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Sharks and Fish Farms: a Bad Combination?

A 27-year-old man was bitten by shark, while working on an offshore fish farm in Ashdod, about 7 kilometers off the Meditterranean coast of Israel. Dr. Menachem Goren of the department of zoology at Tel Aviv University stated said it is common to see sharks in offshore fish farms, where they come to feed on the fish stalking around the cages, eating leftover fish food.  It makes sense, he said, that the worker was bitten while trying to clear the shark from the fish cage, as was reported in the press. The worker had wounds in his arm.

The sandbar shark is a visitor to fish farms. Picture by Doug Perrine (


Aquaculture has been a method of food production for thousands of years, and is a method of supplementing wild caught fish in order to feed an ever-growing global population. But it does involve cramming hundreds of thousands of fish into gigantic submerged nets or cages. Feed and excrement draw sharks, which smell food from more than a mile away. And there are good reasons to object to offshore aquaculture (href=””>

In Hawaii sharks already congregated around the first commercial offshore fish farm, anchored two miles off of Oahu’s Ewa Beach in Hawaii. It is the plan to add more to its current four, and triple annual production capacity to 4 million pounds of fish.Owner Randy Cates admits his cages serve as bait. “Will they attract sharks? Yes, they will.” The sandbar shark is the main guest here and has been blamed for five bites worldwide, according to the International Shark Attack Files at the University of Florida.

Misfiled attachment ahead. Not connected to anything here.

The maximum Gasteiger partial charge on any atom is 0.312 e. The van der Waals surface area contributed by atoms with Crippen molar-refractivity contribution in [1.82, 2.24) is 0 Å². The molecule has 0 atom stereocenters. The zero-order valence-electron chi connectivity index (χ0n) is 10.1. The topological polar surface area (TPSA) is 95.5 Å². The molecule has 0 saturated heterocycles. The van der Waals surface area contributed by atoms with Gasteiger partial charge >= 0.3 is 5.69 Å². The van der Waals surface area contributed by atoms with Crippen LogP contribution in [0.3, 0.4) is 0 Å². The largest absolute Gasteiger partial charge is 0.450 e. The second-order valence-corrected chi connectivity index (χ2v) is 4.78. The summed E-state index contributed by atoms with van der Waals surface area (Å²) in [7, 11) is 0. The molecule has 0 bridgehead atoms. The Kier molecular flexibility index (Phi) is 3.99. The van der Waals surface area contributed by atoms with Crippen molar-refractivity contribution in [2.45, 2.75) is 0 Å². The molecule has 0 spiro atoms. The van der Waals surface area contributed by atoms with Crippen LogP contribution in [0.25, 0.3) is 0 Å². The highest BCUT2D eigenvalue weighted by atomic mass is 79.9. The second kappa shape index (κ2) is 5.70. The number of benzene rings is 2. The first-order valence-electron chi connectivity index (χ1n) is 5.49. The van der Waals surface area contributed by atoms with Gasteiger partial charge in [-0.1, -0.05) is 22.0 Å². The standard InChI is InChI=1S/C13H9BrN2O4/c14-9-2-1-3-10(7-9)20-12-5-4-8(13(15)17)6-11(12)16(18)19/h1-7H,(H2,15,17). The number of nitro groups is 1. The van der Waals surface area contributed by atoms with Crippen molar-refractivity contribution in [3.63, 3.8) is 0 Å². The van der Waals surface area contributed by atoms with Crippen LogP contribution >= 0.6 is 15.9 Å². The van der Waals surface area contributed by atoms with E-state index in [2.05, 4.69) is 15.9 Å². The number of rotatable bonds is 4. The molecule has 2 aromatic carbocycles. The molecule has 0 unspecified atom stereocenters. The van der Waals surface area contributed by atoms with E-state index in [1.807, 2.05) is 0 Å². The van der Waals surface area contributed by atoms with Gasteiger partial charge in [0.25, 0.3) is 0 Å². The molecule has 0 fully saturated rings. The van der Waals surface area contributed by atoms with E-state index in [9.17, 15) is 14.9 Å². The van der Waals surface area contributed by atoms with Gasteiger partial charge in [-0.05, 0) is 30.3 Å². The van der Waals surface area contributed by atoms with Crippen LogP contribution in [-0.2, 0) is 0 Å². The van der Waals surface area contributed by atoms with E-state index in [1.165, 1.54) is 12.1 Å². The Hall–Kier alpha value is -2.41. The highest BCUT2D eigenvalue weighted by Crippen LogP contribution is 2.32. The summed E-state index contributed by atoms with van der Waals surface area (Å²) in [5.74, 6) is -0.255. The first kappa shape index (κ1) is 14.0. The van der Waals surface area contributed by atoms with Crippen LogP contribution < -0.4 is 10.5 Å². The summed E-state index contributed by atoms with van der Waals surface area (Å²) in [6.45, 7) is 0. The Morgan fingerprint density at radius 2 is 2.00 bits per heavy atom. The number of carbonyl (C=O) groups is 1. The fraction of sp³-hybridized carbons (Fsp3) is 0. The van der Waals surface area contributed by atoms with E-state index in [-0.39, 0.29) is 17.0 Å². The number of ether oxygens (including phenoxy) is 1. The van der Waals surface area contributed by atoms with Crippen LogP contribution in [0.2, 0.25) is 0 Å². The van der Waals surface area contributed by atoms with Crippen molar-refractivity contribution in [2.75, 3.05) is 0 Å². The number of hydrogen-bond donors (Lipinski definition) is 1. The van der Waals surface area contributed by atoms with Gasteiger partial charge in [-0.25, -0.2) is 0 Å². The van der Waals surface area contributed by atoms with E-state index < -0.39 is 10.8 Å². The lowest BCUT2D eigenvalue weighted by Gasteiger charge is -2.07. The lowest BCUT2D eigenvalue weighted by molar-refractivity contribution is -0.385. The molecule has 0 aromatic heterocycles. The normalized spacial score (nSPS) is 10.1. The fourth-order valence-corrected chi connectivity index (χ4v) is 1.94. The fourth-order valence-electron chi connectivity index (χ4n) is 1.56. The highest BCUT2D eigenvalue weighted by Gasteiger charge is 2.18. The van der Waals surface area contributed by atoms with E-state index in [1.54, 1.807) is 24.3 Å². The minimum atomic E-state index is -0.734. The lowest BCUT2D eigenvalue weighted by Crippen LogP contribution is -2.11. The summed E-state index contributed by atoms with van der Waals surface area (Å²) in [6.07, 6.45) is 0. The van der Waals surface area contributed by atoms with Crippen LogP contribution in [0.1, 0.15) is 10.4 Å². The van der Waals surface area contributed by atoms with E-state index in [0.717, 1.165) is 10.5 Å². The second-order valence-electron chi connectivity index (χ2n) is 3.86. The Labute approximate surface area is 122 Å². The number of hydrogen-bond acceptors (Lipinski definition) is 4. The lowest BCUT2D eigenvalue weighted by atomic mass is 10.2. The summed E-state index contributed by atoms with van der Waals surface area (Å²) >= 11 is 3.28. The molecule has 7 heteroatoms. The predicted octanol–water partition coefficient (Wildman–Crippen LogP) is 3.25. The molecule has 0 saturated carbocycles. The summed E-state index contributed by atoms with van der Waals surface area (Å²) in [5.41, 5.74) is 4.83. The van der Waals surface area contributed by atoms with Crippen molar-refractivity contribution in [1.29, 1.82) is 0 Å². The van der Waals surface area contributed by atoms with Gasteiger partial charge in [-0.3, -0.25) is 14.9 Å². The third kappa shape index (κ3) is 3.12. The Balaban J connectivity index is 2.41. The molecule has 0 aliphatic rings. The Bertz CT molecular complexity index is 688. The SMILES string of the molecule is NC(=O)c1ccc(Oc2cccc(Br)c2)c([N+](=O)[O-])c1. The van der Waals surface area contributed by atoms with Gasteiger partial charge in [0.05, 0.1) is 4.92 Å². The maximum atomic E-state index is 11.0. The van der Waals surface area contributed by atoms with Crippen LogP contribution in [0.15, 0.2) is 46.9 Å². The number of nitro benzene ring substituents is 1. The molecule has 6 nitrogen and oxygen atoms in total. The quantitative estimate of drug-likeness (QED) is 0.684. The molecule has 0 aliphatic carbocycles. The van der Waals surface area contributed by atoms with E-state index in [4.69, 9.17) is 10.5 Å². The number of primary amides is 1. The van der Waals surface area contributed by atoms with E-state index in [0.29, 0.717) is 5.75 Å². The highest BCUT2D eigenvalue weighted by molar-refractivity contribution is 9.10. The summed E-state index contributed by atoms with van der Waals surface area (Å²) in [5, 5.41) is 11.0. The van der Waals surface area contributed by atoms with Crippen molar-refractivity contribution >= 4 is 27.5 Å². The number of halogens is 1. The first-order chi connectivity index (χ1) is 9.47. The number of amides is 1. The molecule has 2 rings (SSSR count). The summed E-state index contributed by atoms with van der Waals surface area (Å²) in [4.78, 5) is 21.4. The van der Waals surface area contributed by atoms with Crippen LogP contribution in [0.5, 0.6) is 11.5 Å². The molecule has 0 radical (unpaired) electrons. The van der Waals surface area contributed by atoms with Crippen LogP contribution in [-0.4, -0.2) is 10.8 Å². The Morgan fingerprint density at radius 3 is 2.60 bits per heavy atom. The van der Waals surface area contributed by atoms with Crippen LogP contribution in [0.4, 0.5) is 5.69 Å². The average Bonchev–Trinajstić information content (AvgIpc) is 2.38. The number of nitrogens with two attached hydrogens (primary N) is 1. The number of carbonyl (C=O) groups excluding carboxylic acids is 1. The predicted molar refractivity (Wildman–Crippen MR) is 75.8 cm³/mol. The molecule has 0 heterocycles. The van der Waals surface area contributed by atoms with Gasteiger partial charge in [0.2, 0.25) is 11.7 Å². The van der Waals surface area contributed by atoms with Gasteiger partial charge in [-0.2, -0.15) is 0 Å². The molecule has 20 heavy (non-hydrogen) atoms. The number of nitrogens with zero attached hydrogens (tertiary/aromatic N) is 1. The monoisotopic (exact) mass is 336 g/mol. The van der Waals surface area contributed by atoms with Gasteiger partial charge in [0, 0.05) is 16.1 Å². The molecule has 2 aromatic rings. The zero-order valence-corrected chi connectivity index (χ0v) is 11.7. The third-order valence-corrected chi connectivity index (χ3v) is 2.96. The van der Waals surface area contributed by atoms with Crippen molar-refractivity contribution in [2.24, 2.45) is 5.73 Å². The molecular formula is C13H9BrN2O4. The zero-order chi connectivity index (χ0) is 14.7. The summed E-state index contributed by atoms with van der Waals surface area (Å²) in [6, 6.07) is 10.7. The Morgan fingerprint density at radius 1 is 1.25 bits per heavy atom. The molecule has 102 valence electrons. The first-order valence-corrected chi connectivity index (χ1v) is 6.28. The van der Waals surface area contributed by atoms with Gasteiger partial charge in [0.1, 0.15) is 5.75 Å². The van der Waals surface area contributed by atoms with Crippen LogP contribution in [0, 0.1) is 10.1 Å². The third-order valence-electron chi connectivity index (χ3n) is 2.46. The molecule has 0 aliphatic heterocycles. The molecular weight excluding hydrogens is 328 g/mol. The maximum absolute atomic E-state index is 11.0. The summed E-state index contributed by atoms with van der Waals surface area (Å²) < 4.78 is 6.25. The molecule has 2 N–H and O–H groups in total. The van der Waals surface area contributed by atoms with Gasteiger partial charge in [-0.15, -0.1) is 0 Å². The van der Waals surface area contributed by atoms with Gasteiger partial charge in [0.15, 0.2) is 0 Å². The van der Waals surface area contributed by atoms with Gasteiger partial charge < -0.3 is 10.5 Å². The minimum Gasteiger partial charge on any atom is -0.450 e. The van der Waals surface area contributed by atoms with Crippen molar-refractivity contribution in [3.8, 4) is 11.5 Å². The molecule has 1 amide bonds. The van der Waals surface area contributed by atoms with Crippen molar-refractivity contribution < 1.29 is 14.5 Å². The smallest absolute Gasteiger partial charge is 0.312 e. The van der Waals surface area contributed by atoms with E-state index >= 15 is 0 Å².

A free floating fish cage near Hawaii (picture: Kampachi)

The National Oceanic and Atmospheric Administration campaign to expand aquaculture and has made a similar confession, acknowledging increased shark activity at deep-sea fish farms it manages in both New Hampshire and Puerto Rico.

As a state targeted for more aquaculture facilities, Hawaiians have demanded a study of shark activity off of Oahu. Sharks will be tagged and monitored.

In Australia, there are plans for eight floating cages within the Port Stephens-Great Lakes Marine Park. The cages would be anchored four kilometres from shore at Providence Bay near Hawks Nest, a popular tourist spot. But critics say the proposal will increase shark activity, disturb migrating whales and dolphins and release fish effluent and chemicals.

Tourism boat operators are worried that sharks will linger around the cages and affect tourism. The department will monitor sharks in the trial and erect nets around the site.

A CSIRO shark expert, Barry Bruce, said the site was near a nursery area for white sharks and shark activity was already high.

The presence of fish and fish meal could entice sharks, which ”can be conditioned to stay around that source of attraction for periods longer than they would otherwise”, Dr Bruce said.

Supporters say the project will ease pressure on wild fish stocks, help develop a sustainable aquaculture industry and create jobs. But shouldn’t we be more careful?

More info:

Shark bite in Israel

Sharks and fish farms

Aquaculture in the Bahamas

Fish farm fears in Australia

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